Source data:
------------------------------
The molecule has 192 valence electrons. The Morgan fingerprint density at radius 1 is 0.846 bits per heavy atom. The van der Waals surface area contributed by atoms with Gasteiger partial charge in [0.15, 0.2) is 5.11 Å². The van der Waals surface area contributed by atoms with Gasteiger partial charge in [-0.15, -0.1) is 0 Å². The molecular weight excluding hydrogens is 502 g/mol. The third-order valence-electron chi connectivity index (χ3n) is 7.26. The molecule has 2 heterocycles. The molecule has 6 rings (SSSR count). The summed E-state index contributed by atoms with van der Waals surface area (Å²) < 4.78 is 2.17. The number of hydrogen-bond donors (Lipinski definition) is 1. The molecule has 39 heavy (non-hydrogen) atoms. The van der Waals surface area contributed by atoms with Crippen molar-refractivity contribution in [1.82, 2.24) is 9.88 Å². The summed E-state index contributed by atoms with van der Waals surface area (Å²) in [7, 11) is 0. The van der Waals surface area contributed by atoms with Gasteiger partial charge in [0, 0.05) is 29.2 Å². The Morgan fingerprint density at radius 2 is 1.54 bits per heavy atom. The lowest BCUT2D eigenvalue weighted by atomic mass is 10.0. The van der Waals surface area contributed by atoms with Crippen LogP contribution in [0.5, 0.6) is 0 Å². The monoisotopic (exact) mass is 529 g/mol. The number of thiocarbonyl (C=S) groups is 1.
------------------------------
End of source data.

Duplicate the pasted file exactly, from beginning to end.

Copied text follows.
The molecule has 192 valence electrons. The Morgan fingerprint density at radius 1 is 0.846 bits per heavy atom. The van der Waals surface area contributed by atoms with Gasteiger partial charge in [0.15, 0.2) is 5.11 Å². The van der Waals surface area contributed by atoms with Gasteiger partial charge in [-0.15, -0.1) is 0 Å². The molecular weight excluding hydrogens is 502 g/mol. The third-order valence-electron chi connectivity index (χ3n) is 7.26. The molecule has 2 heterocycles. The molecule has 6 rings (SSSR count). The summed E-state index contributed by atoms with van der Waals surface area (Å²) < 4.78 is 2.17. The number of hydrogen-bond donors (Lipinski definition) is 1. The molecule has 39 heavy (non-hydrogen) atoms. The van der Waals surface area contributed by atoms with Crippen molar-refractivity contribution in [1.82, 2.24) is 9.88 Å². The summed E-state index contributed by atoms with van der Waals surface area (Å²) in [7, 11) is 0. The van der Waals surface area contributed by atoms with Gasteiger partial charge in [0, 0.05) is 29.2 Å². The Morgan fingerprint density at radius 2 is 1.54 bits per heavy atom. The lowest BCUT2D eigenvalue weighted by atomic mass is 10.0. The van der Waals surface area contributed by atoms with Crippen LogP contribution in [0.5, 0.6) is 0 Å². The monoisotopic (exact) mass is 529 g/mol. The number of thiocarbonyl (C=S) groups is 1.